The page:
In the 12 months to April, CVI prices climbed by 4.5% while pay grew by 5.6%, meaning life’s guilty pleasures are actually becoming more affordable. This contrasts with the government’s official Consumer Prices Inflation (CPI) being much higher than median pay growth (9% vs 5.6%) over the same period

7 Consumer Vices Sins UK

7 Sins that make up Consumer VICES Index

Here’s a breakdown of how the seven sins which made up our index are performing relative to pay:

  1. Booze: The price of off-licence alcohol has dipped 4.4% relative to wage growth.
  2. Chocolate biscuits, ice-cream, confectionery, sugar etc: Snacks linked to obesity have fallen in price by a tasty 2.5% relative to pay.
  3. Soft drinks: Sugary drinks targeted by a new Treasury tax drive have dipped 0.6% in price relative to wages.
  4. Horse racing: Critics say it’s a “gateway to gambling addiction” but the official data shows that a day-out at the Gee-Gees has never been cheaper. Admission fees are down by 5.5% year-on-year relative to pay.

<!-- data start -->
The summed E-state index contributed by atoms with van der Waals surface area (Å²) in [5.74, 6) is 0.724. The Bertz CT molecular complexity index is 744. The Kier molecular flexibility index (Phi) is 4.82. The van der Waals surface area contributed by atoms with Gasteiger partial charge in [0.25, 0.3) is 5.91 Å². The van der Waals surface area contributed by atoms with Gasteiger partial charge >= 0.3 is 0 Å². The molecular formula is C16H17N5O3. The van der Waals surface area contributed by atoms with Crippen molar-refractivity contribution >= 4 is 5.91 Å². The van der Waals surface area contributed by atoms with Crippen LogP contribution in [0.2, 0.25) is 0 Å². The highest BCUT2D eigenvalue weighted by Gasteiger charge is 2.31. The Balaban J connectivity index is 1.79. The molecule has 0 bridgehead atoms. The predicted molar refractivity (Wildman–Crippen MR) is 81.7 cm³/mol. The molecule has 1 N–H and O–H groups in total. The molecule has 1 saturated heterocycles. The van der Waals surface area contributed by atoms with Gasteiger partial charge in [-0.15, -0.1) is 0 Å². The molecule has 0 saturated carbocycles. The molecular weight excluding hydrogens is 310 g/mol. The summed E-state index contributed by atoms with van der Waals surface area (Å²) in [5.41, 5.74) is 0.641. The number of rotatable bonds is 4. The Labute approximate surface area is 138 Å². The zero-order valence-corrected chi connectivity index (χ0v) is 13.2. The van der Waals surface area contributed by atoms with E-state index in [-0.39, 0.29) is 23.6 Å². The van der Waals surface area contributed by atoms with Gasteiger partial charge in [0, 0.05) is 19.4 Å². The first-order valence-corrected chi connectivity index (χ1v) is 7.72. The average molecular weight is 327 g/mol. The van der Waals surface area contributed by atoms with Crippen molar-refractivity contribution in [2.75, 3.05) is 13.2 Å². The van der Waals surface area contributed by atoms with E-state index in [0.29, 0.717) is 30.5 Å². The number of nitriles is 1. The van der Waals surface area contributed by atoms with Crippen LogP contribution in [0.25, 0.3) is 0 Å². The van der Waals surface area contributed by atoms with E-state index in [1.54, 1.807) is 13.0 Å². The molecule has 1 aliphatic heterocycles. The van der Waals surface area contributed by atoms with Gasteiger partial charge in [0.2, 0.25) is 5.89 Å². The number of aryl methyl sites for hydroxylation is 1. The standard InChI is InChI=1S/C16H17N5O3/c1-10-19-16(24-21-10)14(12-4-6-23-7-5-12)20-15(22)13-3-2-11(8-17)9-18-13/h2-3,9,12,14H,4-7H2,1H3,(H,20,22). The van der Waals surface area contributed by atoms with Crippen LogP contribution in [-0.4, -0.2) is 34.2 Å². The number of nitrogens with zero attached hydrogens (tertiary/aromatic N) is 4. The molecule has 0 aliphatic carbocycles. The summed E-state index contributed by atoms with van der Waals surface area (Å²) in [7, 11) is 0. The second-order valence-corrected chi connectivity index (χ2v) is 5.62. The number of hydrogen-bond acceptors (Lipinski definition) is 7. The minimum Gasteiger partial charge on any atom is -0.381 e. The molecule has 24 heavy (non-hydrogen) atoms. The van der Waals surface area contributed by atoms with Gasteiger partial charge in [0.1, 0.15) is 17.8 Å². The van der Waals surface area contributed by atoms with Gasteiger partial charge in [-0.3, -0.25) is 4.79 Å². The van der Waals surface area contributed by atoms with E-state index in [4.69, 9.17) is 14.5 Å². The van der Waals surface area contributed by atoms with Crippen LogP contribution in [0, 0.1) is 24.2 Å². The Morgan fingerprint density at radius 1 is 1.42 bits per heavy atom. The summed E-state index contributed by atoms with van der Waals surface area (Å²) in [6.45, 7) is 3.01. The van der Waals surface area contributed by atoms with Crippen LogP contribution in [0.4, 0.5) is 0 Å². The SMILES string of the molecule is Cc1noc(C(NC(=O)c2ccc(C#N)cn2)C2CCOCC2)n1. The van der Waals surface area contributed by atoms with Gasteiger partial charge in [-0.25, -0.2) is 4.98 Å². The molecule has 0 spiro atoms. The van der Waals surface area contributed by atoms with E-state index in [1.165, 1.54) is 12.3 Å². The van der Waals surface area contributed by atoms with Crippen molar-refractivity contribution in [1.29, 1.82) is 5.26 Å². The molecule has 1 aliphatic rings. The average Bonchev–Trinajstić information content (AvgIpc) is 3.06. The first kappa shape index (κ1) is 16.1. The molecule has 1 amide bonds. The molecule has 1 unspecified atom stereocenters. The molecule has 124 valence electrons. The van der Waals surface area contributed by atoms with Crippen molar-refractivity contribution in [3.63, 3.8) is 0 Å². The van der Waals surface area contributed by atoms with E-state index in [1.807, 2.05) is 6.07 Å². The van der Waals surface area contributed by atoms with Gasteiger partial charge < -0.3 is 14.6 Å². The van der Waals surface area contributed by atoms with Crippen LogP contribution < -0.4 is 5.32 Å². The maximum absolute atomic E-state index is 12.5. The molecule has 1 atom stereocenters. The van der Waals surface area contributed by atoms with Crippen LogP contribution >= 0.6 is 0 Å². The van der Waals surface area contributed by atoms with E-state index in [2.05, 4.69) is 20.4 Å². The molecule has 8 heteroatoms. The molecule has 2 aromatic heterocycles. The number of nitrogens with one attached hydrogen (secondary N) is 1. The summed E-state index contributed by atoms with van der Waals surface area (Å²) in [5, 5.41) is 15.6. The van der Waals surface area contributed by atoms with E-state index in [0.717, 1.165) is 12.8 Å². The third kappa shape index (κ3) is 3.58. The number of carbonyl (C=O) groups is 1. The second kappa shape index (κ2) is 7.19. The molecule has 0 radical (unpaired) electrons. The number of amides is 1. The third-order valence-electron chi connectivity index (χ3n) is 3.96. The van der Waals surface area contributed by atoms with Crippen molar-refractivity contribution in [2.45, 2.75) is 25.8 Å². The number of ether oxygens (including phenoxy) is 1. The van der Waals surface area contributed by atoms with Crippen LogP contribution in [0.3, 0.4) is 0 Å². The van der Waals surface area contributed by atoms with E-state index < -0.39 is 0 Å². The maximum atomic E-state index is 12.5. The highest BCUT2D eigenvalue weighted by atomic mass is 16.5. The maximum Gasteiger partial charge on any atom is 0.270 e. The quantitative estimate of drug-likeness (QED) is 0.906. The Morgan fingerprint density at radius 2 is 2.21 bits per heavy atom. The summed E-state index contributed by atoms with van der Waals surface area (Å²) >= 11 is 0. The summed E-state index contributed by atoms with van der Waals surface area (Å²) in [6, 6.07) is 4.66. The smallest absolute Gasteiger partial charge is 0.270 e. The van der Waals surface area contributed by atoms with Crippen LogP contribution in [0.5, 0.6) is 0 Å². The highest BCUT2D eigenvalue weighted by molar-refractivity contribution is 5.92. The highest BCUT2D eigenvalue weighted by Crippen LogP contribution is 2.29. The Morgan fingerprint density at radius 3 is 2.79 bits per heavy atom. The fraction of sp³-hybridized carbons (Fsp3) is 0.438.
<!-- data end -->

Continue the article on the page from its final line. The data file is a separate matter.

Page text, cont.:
5. Package holidays: Politicians in Spain recently slapped a six-drink limit on holidaymakers to combat a rise in anti-social behaviour. But deals are becoming more affordable. Down by 2.5% relative to pay.
  6. Fast food and takeaways: Curries, burgers, pizzas and other takeaway treats linked to obesity are starting to creep up in price — but only by a mere 1% relative to pay.
  7. Tobacco: The highest climber of all, but still only up in price by only 2.2% relative to wages.

The study also offered a snapshot across the regions using expenditure patterns from the ONS Family Spending Survey.

Consumer Vices Index UK

Table: CVI inflation minus pay growth

Region/Country CVI inflation minus pay growth
Scotland 0.40%
Wales 0.20%
East -0.70%
South East -0.90%
North East -0.90%
West Midlands -1%
Yorkshire & Humber -1%
North West -1.10%
East Midlands -1.20%
London -1.40%
South West -1.80%
Northern Ireland -2%